Also, inside the decompression routine, PKLITE files contain the error message “Not enough memory”. This is another thing that should not be trusted to be present, if you’re trying to identify PKLITE files. Some users would overwrite it with spaces, or otherwise modify it.

In practice, robust identification and decompression of PKLITE files requires that you look at the parts of the file that are hard to mess with.

Versions of PKLITE

There were versions of PKLITE that were freely-distributable: “free for noncommercial use”. I’ll call them the “free” versions. There were also “registered” (or “professional”) versions that you could purchase.

PKLITE-compressed files contain a version number label, in the bytes at offset 28 and 29. The low 4 bits of byte 29 are the major version (1 or 2). Byte 28 is the minor version. For example, bytes 0x32 0x21 would translate to version 1.50 (The “3” digit will be explained later).

As best as I can determine, there are nine legitimate free versions:

VersionDateTypical distribution filename
1.001990-12-01PKLTE10.EXE
1.031990-12-20PKLTE103.EXE
1.051991-03-20PKLTE105.EXE
1.121991-06-15PKLTE112.EXE
1.131991-08-01PKLTE113.EXE
1.141992-06-01PKLTE114.EXE
1.151992-07-30PKLTE115.EXE
1.501995-04-10PKLTE150.EXE
2.011996-03-15PKLTS201.EXE

Every free version consistently writes its version number to the files it creates. You may think that’s obvious, but it’s not the sort of thing one can just safely assume.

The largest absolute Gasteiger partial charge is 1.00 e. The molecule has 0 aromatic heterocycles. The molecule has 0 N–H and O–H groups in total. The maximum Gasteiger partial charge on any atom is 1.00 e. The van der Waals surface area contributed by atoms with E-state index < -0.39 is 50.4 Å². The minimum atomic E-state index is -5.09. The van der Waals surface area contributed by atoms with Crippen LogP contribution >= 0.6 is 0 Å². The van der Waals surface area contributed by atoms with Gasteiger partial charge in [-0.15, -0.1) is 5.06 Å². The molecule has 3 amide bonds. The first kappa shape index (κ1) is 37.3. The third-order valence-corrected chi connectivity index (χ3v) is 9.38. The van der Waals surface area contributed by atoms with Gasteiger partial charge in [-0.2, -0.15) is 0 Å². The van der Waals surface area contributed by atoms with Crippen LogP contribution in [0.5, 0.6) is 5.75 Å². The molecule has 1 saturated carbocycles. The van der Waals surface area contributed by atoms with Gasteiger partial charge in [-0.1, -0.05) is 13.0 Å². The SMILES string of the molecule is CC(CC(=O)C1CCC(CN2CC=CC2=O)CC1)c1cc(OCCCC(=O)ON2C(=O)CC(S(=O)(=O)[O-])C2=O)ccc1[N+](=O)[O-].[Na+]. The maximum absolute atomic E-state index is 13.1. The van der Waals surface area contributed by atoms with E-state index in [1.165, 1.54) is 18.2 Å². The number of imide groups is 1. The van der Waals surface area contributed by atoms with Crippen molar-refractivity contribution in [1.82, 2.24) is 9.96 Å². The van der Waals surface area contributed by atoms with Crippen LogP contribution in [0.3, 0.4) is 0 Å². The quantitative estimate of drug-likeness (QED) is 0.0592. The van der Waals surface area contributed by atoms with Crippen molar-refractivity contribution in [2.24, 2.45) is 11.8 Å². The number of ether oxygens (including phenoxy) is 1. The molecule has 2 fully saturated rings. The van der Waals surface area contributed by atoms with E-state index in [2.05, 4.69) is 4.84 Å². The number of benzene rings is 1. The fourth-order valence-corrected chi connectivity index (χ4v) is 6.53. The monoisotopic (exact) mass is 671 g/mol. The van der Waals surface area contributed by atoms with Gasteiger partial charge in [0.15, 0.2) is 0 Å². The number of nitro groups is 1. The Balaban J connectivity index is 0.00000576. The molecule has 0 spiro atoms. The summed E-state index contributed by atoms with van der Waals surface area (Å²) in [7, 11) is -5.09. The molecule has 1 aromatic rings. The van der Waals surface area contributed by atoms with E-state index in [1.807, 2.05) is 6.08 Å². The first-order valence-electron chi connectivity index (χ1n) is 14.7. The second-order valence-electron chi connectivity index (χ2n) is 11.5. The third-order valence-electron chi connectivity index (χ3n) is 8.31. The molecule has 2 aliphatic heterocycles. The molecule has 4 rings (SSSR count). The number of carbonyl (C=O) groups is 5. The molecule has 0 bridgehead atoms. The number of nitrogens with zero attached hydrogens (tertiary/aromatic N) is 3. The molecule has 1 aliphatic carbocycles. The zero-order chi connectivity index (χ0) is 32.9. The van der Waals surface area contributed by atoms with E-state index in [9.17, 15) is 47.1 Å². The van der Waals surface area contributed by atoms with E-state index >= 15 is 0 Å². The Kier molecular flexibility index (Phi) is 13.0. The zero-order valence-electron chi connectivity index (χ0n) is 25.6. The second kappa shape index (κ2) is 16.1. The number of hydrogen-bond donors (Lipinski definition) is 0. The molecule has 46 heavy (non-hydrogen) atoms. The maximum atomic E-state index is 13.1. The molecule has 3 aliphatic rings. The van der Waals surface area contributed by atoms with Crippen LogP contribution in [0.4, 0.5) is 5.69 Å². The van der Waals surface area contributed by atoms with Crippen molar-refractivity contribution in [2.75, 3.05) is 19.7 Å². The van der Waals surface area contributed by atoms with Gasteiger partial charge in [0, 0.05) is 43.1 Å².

The number and identity of the registered is unfortunately not known to me. There might be more registered versions than free versions. Some of them might be classified as “beta”. I don’t know whether the version number of the software always matches the version number label in the generated files.

The only registered versions that I’ve seen on the internet are 1.12, 1.13, and 1.15.

There are also two notable unauthorized versions that are readily found on the internet:

  • v1.00-beta – 1990-05-29 – PKLITE.ZIP – This seems to be a private beta version that was leaked.
  • Fake “v1.20” – “1992-08-20” – PKLT120R.* – This is actually a lightly-hacked copy of v1.12-registered.

There may also have been internal versions of PKLITE, used only by PKWARE for its own software.

Not all PKLITE-compressed files were produced directly by PKLITE. Notably, the ZIP2EXE utility from PKZIP versions 2.x produces self-extracting archives whose unzip routine appears to have been compressed with PKLITE v1.20-registered (whatever that is).

The “flags” bits

As previously mentioned, the low 4 bits of the byte at offset 29 of a PKLITE-compressed EXE file contain the major version number. The high 4 bits are for flags:

  • The 0x10 bit, if set, means “extra” compression — an option (-e) only supported by the registered versions.